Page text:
Community For Kids

May 3, 2012
By Jackie Hader BRONZE, Arlington, Tennessee
Jackie Hader BRONZE, Arlington, Tennessee
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There is something about children that has a very special place in my heart. The way that they play, speak, laugh, think, and discover amazes me and brings a true light to my sometimes bleak and dark world. Their hearts are something to be cherished and admired; they should at times be the role model for those older than themselves in the way that they look at even the smallest parts to their surroundings. Because of the influences that children bring to my, as well as many others’, lives, I have a passion to serve children in any way I can. I believe that every person should have the opportunity to have a worthwhile and joyful childhood, and I want to be part of what can make that opportunity into a reality.
Helping teach Sunday school at my church is one of the small things that I do for the children in my community is one of my favorite things in the whole world to do. My church has a wide array of people that attend it, so I feel that through serving through the church, I’m serving the community. At the beginning of the month I look forward to looking through the mail and getting a letter from my church that has my schedule to help teach either a preschool or elementary Sunday school class. I also volunteer for whenever a teacher may be out that weekend and an extra helping hand is needed. Obviously since I’m only seventeen I don’t have the whole class to myself (which I’m quite thankful for), but being able to assist those that do run the class and being able to listen to the children talk about what they learned that past week at their day school is something that I cherish and would not give up for anything. It may just seem like passing out crackers, crayons, and apple juice to some people; to me it has become a big part of my life and I feel that I am actually making a difference.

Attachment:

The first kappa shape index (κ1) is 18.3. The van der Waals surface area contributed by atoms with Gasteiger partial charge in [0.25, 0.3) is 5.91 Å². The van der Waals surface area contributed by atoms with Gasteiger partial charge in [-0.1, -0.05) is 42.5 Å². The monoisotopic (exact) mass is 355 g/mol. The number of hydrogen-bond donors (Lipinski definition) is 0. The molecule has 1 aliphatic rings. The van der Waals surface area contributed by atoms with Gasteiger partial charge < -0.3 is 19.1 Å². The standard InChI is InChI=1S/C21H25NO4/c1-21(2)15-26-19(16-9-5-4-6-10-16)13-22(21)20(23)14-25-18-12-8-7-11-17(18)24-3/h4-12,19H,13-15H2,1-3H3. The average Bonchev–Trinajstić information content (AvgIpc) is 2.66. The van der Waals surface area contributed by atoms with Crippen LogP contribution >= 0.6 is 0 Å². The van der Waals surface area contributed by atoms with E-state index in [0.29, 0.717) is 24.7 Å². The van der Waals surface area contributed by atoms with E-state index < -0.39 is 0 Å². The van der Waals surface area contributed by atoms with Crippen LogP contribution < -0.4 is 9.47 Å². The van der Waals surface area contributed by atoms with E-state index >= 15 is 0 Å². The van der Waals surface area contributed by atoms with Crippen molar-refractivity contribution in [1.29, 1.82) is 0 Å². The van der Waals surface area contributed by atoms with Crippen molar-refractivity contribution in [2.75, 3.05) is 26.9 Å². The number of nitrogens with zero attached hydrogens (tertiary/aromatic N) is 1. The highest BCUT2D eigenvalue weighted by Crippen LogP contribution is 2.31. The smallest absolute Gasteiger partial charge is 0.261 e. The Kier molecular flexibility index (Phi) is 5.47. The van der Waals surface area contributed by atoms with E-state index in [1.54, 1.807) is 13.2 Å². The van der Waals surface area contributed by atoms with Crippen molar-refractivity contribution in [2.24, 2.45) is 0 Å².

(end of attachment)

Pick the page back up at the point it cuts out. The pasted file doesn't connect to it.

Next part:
Over the past year or so of volunteering to help with Sunday school I have met many children that have made me smile and giggle over how cute their tiny Sunday shoes were or how sweet it was that they wanted to share their Easter candy with, but there was one child in particular that really touched my heart. It was my very first day working in Sunday school and I was in the five-year-olds’ room. I was a little nervous, but once I started reading a book about whales to ten of the children, I felt pretty confident; but I couldn’t help noticing a little boy who was sitting at a table alone with a puzzle. I tried to ask him if he wanted to join, but one of the head teachers of the room quickly informed me that the boy was deaf and often became frustrated that he couldn’t be like the other children. At first I decided that the older woman knew best, so I left the boy alone. As the class went on and we eventually began the lesson, I was upset to notice that the teachers didn’t even bother to try to include the little deaf boy. Instead of picking who would sit in my lap for the lesson, I walked to the boy in solitude, spoke to him softly using hand motions and some drawings, had a small conversation with him about how much he was loved and how it would be nice if he would try to come join the rest of the group. The boy looked up at me, smiled, attempted to speak, but instead just nodded, gave me a hug and ran over to the group. That hug is what really made me think that I can really have a positive influence on children. But I feel as if I’m not limited to just my church, but anywhere to show them the happiness in their life, no matter their hardships.
I want to spend the rest of my life serving children both in my community and around the world so that they’re able to be a child and enjoy every bit of life. Sunday school is just the first step to the marathon.

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